We--or really, I--have put us at least one state away from anyone who could do any serious damage to us and the release of tension that brings is palpable. Talk about a weight being lifted off my shoulders. Being stuck in a prison with more than few walls between us and freedom sucked beyond all telling. I don't have any desire to go back there anytime soon no matter how pissed I am at the Princess. Escaping the cops? Easy. Confrontations with trained soldiers? No sweat. Fighting Kim Possible, teen hero? Very big deal.


I hear my head hit the car roof prior to feeling the jet of pain that races down my spine where it lodges near my tailbone. See, this is why I'm not introspective. Whenever I brood, I manage to do things like not avoiding the gigantic pot hole in the center of the road. I slow down slightly, listening for any irregular sounds or other signs of damage, but the Cadillac--unlike my head--seems to be perfectly fine.

This road? Sucks.

I flick my eyes up to the mirror and see that, lo and behold, Dr. D is still asleep. One of these days, he's going to nap through something important. Say, the Apocalypse.

A Subaru in not much better state than my hijacked car pulls up alongside me. A woman with corn colored hair and bags under her eyes is reading a paperback with a bent spine. The page she is skimming across it dog eared. I am set to notice everything, considering that Dr. D, even when awake, is entirely obvious. The driver is a middle aged man with a permanently disgruntled look plastered on his countenance. He motions vaguely towards something on the horizon and the woman reading the paperback nods. In the back seat, two kids--a boy and a girl--are playing tug of war with a Nintendo. I can hear their shouts and whimpers from here, each muffled by the space between our two vehicles. Paperback lady winces and the man, presumably her husband, snaps his head back and begins to add screams of his own to the chorus his children have already begun.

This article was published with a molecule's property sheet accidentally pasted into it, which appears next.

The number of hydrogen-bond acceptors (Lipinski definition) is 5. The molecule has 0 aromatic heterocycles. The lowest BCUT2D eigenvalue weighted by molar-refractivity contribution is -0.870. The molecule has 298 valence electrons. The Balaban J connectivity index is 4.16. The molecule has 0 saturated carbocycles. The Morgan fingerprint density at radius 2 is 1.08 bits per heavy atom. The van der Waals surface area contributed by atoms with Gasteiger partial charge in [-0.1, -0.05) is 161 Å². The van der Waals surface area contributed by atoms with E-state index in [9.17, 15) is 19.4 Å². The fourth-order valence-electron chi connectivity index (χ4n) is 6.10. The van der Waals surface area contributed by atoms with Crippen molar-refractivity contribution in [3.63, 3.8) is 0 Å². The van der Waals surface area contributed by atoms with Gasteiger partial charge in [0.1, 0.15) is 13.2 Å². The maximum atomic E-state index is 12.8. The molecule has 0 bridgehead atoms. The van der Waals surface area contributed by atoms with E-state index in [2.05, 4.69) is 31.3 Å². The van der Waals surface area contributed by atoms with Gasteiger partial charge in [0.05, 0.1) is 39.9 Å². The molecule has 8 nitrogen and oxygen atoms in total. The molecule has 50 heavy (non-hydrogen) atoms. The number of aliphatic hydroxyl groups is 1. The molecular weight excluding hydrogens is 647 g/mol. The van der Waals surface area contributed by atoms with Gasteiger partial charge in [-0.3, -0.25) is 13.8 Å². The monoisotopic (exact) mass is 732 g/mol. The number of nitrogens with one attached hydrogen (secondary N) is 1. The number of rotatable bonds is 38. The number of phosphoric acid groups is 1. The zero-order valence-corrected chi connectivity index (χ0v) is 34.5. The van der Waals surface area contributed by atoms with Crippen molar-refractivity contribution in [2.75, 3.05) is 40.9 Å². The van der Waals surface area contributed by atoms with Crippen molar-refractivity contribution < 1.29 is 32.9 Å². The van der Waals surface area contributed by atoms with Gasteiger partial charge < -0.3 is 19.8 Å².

I pump the gas and go sailing by the Subaru, leaving the suburban family to quarrel behind me.

I feel bad for people like that. At their funerals, no one will ever be able to say they did anything but live. They were born, they grew up, they worked, they bit the dust in some ultimately humiliating way, eaten alive by bad habits or failed by their own organs. At my memorial service, at least people will be able to talk about the things I did. The foiled plans, the epic battles, the numerous Top Secret facilities infiltrated in the dead of night. It may not be a resume full of good deeds, but it will be solely mine; no one has even attempted the things Dr. D and I have done, even though our ultimate goal is still roughly light years away.

We've already reserved our place in the history books, if you ask me.

I see Dr. D sit up through the mirror and rub at his eyes. How is that dead silence can jolt him out of dreamland but enormous pot holes and arguing middle class citizens can't? The doc blinks at me sluggishly and glances out the window. "Where are we?" he says, voice still thick with sleep.

"Nevada," I say. "We crossed the state border about three hours ago."

Dr. D squints at the clock on the dashboard. "I slept for a long time, didn't I?"